Cultured Dairy and Fermented Milk
Cultured dairy foods enjoy a long and vibrant history. In every society that historically consumed dairy foods, homemade yogurt, kefir and similar foods made from fermented milk earned a much-loved and much-respected place in the human diet.
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This list includes modern-day favorites such as Greek yogurt, sour cream, a variety of cheeses, and also more obscure cultured dairy products that are less easy to find such as bonny clabber, filmjolk, and blaand.
Their honored place at the table is rightly deserved, too. While culturing milk and cream inevitably offered the practical benefit of enabling dairy foods to last longer; it also enhanced their nutrient profile.
What is it?
Cultured dairy is any food made by introducing live bacteria into fresh milk. As dairy ferments, beneficial bacteria release lactic acid, creating an acidic environment that helps to preserve the milk. This is why cultured dairy products taste sour.
In essence, good bacteria convert the naturally occurring milk sugar (lactose) into acid. That process not only changes the flavor of the milk, but it also improves its nutritional profile and helps to preserve it for long-term storage.
This fermentation process is what converts milk into fresh cheese, drinkable yogurt, and other cultured dairy foods. It's also the reason yogurt and cheese have a longer shelf life than the cartons of milk you buy at the grocery store or from your local dairy.
Historically, dairying people who relied heavily on milk needed a way to preserve it during the winter months when fresh milk wasn't accessible. Fermenting milk offered the perfect solution to preserve the food
Is it good for you?
That lactic acid is what makes cultured dairy products taste sour. And it's those lactic acid bacteria (lactobacillus) that are also responsible for so many of fermented milk's health benefits.
They're also the same kind of bacteria you find in other fermented food. This same class of beneficial bacteria turns cabbage into sauerkraut or cucumbers into sour pickles.
The live cultures convert the naturally occurring sugar in food into beneficial acids. In addition, they also release B vitamins during this process. That's why milk kefir and yogurt tend to be lower in sugar and often higher in some B vitamins than fresh milk. It's also why many people who are lactose intolerant can tolerate small amounts of hard cheeses or fermented dairy products.
When using grass-fed milk, it's also a good source of healthy fats such as conjugated linoleic acid as well as true, preformed vitamin A and vitamin K.
Yogurt and similar foods are rich sources of probiotics, and researchers consider cultured milk to be a functional food. That means that it conveys more health benefits than nutrition alone.
Indeed, clinical studies have found that yogurt consumption supports the immune system, weight loss, and better metabolic health. It also appears to have a therapeutic effect on digestion, by helping to support and diversify gut microbiota.
How to Culture Dairy and Ferment Milk
To make fermented dairy foods, you'll need two basic ingredients. Milk and a source of beneficial bacteria. That's it.
You can use any type of milk. Whole, low-fat, and even skim milk work for most fermented milk products. Avoid using plant-based milks, such as coconut milk.
Plant-based milks lack the amino acids and protein structure you'll find in regular milk. In absence of milk proteins, plant-based milk ferments will lack structure, and so you'll need to add thickeners that you don't need when you use real milk. So, it's best to use specific recipes developed for their use.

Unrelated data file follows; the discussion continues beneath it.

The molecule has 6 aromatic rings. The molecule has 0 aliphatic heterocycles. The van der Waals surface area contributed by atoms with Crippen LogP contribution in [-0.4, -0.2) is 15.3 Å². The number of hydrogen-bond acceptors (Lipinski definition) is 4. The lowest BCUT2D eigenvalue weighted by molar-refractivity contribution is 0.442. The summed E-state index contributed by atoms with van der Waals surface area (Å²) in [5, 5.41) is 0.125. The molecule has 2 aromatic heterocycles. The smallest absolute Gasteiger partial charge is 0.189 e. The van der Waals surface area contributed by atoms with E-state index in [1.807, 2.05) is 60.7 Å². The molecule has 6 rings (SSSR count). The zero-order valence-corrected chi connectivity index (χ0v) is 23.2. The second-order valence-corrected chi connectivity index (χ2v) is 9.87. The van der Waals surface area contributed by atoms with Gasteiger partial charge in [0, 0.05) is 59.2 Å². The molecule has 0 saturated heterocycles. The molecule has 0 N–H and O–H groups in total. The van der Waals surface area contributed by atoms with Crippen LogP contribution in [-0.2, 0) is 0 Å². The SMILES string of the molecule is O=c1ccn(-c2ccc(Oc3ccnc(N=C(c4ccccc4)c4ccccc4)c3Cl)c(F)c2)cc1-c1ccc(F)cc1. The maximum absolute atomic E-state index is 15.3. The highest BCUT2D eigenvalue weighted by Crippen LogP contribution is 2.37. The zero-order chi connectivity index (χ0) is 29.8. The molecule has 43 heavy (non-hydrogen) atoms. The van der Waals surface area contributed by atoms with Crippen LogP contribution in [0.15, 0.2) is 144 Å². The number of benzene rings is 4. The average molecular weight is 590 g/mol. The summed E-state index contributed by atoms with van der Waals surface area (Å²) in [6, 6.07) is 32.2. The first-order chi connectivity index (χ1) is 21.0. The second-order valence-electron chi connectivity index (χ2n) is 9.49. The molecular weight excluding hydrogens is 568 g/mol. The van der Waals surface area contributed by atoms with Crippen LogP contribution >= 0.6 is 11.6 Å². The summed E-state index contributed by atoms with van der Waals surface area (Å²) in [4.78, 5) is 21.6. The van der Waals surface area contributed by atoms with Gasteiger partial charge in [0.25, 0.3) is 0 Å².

Your Starter Culture
In addition to milk, you'll also need a source of bacteria. For most cultured dairy foods, you'll use a starter culture or mother culture. These dairy cultures contain live active bacteria, such as streptococcus thermophilus and lactobacillus bulgaricus.
This starter can come in the form of a special culture, such as kefir grains which are added to milk, strained, and then reused, or an heirloom yogurt starter from a previous batch.
For other fermented milk products, you'll depend on wild bacteria. This is the case for bonny clabber, a type of wild-fermented milk that thickens to curds as it sits. Instead of a starter, it depends on the native bacteria in raw milk to ferment correctly.
Time and Temperature
Once you've added the bacterial culture to your milk, you simply need to wait. Some forms of cultured milk depend on warm temperatures, while others benefit from culturing at room temperature.
For those foods, such as yogurt, that need warmth to culture correctly. So you'll add the starter to warm milk. While others, such as kefir, work well by adding the starter directly to cold milk and letting it ferment at room temperature. When it's done, and pleasantly sour, you'll transfer it to the fridge for cold storage.
The fermentation time varies depending on the individual recipe and which fermented milk product you're making. Yogurt, for example, typically ferments within about 4 to 6 hours while kefir can take 1 to 2 days. Most varieties of cheese will need to age much longer, but fresh cheeses such as cream cheese and chèvre have a shorter fermentation period.
Cultured Dairy Recipes
These recipes for yogurt, kefir, and other fermented dairy foods are easy to make, and you'll also have plenty of ideas about how to use them in novel ways in the kitchen. They're perfect in both sweet and savory dishes.
Raw Milk Yogurt
Strawberry and Blueberry Kefir Popsicles
Homemade Kefir Ranch Dressing
Strawberry Yogurt Bowl
Yogurt Panna Cotta
Potted Cheddar with Bacon and Shallots
Troubleshooting Homemade Yogurt
How to Make Simple Farm-style Cheese at Home
How to Make Real Cream Cheese
Labneh Recipe (Yogurt Cheese)